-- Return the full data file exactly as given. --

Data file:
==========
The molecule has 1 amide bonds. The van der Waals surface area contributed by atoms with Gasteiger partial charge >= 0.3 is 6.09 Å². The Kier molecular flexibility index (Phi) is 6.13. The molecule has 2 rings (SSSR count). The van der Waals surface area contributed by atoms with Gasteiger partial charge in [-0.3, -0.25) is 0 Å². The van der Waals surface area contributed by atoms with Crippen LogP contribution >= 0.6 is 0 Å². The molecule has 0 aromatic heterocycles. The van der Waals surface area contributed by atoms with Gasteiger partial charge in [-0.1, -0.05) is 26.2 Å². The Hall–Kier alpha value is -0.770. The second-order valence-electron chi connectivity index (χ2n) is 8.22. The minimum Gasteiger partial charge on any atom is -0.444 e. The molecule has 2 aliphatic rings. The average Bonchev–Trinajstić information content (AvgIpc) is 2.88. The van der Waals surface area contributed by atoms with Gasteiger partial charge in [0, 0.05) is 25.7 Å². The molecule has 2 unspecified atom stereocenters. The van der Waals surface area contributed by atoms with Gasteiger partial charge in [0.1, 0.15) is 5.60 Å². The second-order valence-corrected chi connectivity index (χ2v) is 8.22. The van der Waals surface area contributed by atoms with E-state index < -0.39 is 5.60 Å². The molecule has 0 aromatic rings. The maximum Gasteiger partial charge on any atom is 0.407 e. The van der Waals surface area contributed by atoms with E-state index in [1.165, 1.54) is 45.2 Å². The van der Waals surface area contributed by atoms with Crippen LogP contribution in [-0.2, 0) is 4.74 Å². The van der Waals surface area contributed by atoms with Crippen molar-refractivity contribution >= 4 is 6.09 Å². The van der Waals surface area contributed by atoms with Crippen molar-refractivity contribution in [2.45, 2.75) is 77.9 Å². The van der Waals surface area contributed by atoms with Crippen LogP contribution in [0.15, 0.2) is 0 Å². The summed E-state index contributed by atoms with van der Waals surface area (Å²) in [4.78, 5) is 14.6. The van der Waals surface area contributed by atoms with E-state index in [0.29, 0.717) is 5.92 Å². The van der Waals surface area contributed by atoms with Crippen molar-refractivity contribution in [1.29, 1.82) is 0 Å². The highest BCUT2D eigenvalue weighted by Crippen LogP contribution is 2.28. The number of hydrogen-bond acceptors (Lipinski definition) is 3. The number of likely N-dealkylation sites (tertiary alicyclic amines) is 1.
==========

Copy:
The molecule has 1 amide bonds. The van der Waals surface area contributed by atoms with Gasteiger partial charge >= 0.3 is 6.09 Å². The Kier molecular flexibility index (Phi) is 6.13. The molecule has 2 rings (SSSR count). The van der Waals surface area contributed by atoms with Gasteiger partial charge in [-0.3, -0.25) is 0 Å². The van der Waals surface area contributed by atoms with Crippen LogP contribution >= 0.6 is 0 Å². The molecule has 0 aromatic heterocycles. The van der Waals surface area contributed by atoms with Gasteiger partial charge in [-0.1, -0.05) is 26.2 Å². The Hall–Kier alpha value is -0.770. The second-order valence-electron chi connectivity index (χ2n) is 8.22. The minimum Gasteiger partial charge on any atom is -0.444 e. The molecule has 2 aliphatic rings. The average Bonchev–Trinajstić information content (AvgIpc) is 2.88. The van der Waals surface area contributed by atoms with Gasteiger partial charge in [0, 0.05) is 25.7 Å². The molecule has 2 unspecified atom stereocenters. The van der Waals surface area contributed by atoms with Gasteiger partial charge in [0.1, 0.15) is 5.60 Å². The second-order valence-corrected chi connectivity index (χ2v) is 8.22. The van der Waals surface area contributed by atoms with E-state index < -0.39 is 5.60 Å². The molecule has 0 aromatic rings. The maximum Gasteiger partial charge on any atom is 0.407 e. The van der Waals surface area contributed by atoms with E-state index in [1.165, 1.54) is 45.2 Å². The van der Waals surface area contributed by atoms with Crippen LogP contribution in [-0.2, 0) is 4.74 Å². The van der Waals surface area contributed by atoms with Crippen molar-refractivity contribution >= 4 is 6.09 Å². The van der Waals surface area contributed by atoms with Crippen molar-refractivity contribution in [2.45, 2.75) is 77.9 Å². The van der Waals surface area contributed by atoms with Crippen LogP contribution in [0.15, 0.2) is 0 Å². The summed E-state index contributed by atoms with van der Waals surface area (Å²) in [4.78, 5) is 14.6. The van der Waals surface area contributed by atoms with E-state index in [0.29, 0.717) is 5.92 Å². The van der Waals surface area contributed by atoms with Crippen molar-refractivity contribution in [1.29, 1.82) is 0 Å². The highest BCUT2D eigenvalue weighted by Crippen LogP contribution is 2.28. The number of hydrogen-bond acceptors (Lipinski definition) is 3. The number of likely N-dealkylation sites (tertiary alicyclic amines) is 1.